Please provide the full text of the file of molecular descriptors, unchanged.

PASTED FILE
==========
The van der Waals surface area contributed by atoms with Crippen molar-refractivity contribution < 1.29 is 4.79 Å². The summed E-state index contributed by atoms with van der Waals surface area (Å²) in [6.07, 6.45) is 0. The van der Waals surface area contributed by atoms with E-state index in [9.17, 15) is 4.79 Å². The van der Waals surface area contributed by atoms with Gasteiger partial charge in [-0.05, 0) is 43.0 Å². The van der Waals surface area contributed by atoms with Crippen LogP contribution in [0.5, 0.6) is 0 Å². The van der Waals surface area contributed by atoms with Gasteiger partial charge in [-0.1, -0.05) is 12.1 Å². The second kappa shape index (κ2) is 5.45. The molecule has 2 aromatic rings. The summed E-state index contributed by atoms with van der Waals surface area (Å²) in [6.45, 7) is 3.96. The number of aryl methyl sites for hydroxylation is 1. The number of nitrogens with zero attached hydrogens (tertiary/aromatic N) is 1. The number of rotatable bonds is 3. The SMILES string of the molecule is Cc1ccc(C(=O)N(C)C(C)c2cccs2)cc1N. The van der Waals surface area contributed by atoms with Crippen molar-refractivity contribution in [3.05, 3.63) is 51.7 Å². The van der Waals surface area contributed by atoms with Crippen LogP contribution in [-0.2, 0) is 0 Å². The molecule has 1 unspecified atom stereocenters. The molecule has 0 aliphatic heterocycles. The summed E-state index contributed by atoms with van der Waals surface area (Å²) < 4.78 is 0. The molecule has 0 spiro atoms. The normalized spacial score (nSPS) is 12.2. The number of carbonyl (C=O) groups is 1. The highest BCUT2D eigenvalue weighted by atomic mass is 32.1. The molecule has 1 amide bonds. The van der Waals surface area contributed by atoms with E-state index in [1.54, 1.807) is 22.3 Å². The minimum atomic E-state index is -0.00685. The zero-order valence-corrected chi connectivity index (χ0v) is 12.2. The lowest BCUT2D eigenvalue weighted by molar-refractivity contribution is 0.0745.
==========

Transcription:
The van der Waals surface area contributed by atoms with Crippen molar-refractivity contribution < 1.29 is 4.79 Å². The summed E-state index contributed by atoms with van der Waals surface area (Å²) in [6.07, 6.45) is 0. The van der Waals surface area contributed by atoms with E-state index in [9.17, 15) is 4.79 Å². The van der Waals surface area contributed by atoms with Gasteiger partial charge in [-0.05, 0) is 43.0 Å². The van der Waals surface area contributed by atoms with Crippen LogP contribution in [0.5, 0.6) is 0 Å². The van der Waals surface area contributed by atoms with Gasteiger partial charge in [-0.1, -0.05) is 12.1 Å². The second kappa shape index (κ2) is 5.45. The molecule has 2 aromatic rings. The summed E-state index contributed by atoms with van der Waals surface area (Å²) in [6.45, 7) is 3.96. The number of aryl methyl sites for hydroxylation is 1. The number of nitrogens with zero attached hydrogens (tertiary/aromatic N) is 1. The number of rotatable bonds is 3. The SMILES string of the molecule is Cc1ccc(C(=O)N(C)C(C)c2cccs2)cc1N. The van der Waals surface area contributed by atoms with Crippen molar-refractivity contribution in [3.05, 3.63) is 51.7 Å². The van der Waals surface area contributed by atoms with Crippen LogP contribution in [-0.2, 0) is 0 Å². The molecule has 1 unspecified atom stereocenters. The molecule has 0 aliphatic heterocycles. The summed E-state index contributed by atoms with van der Waals surface area (Å²) < 4.78 is 0. The molecule has 0 spiro atoms. The normalized spacial score (nSPS) is 12.2. The number of carbonyl (C=O) groups is 1. The highest BCUT2D eigenvalue weighted by atomic mass is 32.1. The molecule has 1 amide bonds. The van der Waals surface area contributed by atoms with E-state index in [1.54, 1.807) is 22.3 Å². The minimum atomic E-state index is -0.00685. The zero-order valence-corrected chi connectivity index (χ0v) is 12.2. The lowest BCUT2D eigenvalue weighted by molar-refractivity contribution is 0.0745.